An apparent corrigendum
I have today been able to add the latest article to my list of publications. It is one whose prose will seem somehow familiar to those of you who are attentive readers with retentive memories: ‘Good Duke Humfrey: Bounder, Cad and Bibliophile’, which has just appeared in the Bodleian Library Record, began life as a lecture to Bodley’s Volunteer Guides, an extempore performance then written up as two instalments on this blog. What has now appeared replicates that with some – but, as we shall see, not enough – refinement and with the addition of the latest version of the listing of the Duke’s manuscripts, which has also appeared as a page here (what the print version does not incorporate are the links to images which, as you will see on that page’s comments, was very helpfully supplemented last year by an assiduous reader, Bradley Dubbs). This article, then, can be said to have been born digital but have grown up hard copy.
Here is an inside tip: the significance of the piece lies in its appendix which, as it were, wags the tale told in the main text. The body of article is in knock-about, hopefully crowd-pleasing style, with only light annotation. What the listing of manuscripts provides, in contrast, is as authoritative statement as possible of what we know about the Duke’s library at the present time. I have been reluctant in the past to publish this in hard copy since that captures in a permanent form our state of knowledge which is necessarily incomplete and open to addition. I still have qualms but, at the same time, I have come to recognise that there is a use to taking stock of where scholarship presently stands and recording that moment to encourage others to rise to the challenge of supplementing what we know. While that can best be done on-line, this format does not reach as effectively all who work in this corner of the field of bibliographical endeavour. Hard copy exudes some aura of bona fides not available to a personal website, for an article goes through review, editorial checking and the intervention of a copy-editor. That process, in this instance, changed details of the presentation but not the substance of either the main text or the appendix, but the result is something which has a sense of permanence. What I am saying is that it is a fixity provided by publication which the rationale of publication intends should be undermined. This is an article which wants to be superseded.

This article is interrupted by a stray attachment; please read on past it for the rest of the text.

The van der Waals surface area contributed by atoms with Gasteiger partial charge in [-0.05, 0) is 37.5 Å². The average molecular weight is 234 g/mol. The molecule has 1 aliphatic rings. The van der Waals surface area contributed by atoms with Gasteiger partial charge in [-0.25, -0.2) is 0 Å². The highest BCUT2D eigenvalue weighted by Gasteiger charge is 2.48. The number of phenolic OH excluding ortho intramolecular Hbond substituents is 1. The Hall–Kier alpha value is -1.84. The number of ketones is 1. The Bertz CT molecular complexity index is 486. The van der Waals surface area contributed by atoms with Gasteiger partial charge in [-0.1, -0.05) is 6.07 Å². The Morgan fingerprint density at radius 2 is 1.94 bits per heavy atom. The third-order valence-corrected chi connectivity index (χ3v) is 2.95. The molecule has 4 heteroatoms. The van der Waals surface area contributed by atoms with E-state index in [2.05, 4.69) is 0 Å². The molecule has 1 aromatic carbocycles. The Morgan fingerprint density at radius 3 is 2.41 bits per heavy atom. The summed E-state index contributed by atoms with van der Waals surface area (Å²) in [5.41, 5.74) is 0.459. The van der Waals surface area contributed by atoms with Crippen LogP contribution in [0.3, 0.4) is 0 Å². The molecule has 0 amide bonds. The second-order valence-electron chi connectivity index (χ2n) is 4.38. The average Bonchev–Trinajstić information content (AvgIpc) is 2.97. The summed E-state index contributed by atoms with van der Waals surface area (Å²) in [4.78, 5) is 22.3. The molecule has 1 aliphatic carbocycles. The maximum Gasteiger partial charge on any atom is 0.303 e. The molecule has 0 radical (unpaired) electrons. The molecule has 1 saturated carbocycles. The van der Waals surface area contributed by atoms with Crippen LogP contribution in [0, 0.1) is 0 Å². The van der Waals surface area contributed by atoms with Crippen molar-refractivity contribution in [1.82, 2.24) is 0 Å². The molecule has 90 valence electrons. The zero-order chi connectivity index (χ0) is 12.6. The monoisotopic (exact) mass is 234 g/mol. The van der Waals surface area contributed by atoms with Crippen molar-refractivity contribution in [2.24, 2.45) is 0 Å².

What it did not want is for its errors to be noticed immediately. But, when I was able to open the hard-copy off-prints on Thursday evening and browsed through the first paragraphs, I was left dismayed by an egregious lapsus calami made by the author (remember, I am his severest critic). At the top of p. 37, explaining Humfrey’s status as royal prince, it describes him – not once but twice – as ‘heir apparent’ to his nephew, Henry VI. This is, of course, arrant nonsense. The designation of ‘heir apparent’ is reserved to that member of the family who will inherit come what may but Humfrey’s chances of succeeding could have been thwarted if Henry were to marry and to father a child. That, of course, might have seemed unlikely considering the young king had run away at the sight of naked female flesh cavorting before him at his court. Indeed, when (five years after Humfrey’s death) Henry’s wife, Margaret of Anjou, did give birth to a son, many suspected that the king could not have been the father. All the same, the possibility of Henry siring a son made his uncle not heir apparent but heir presumptive.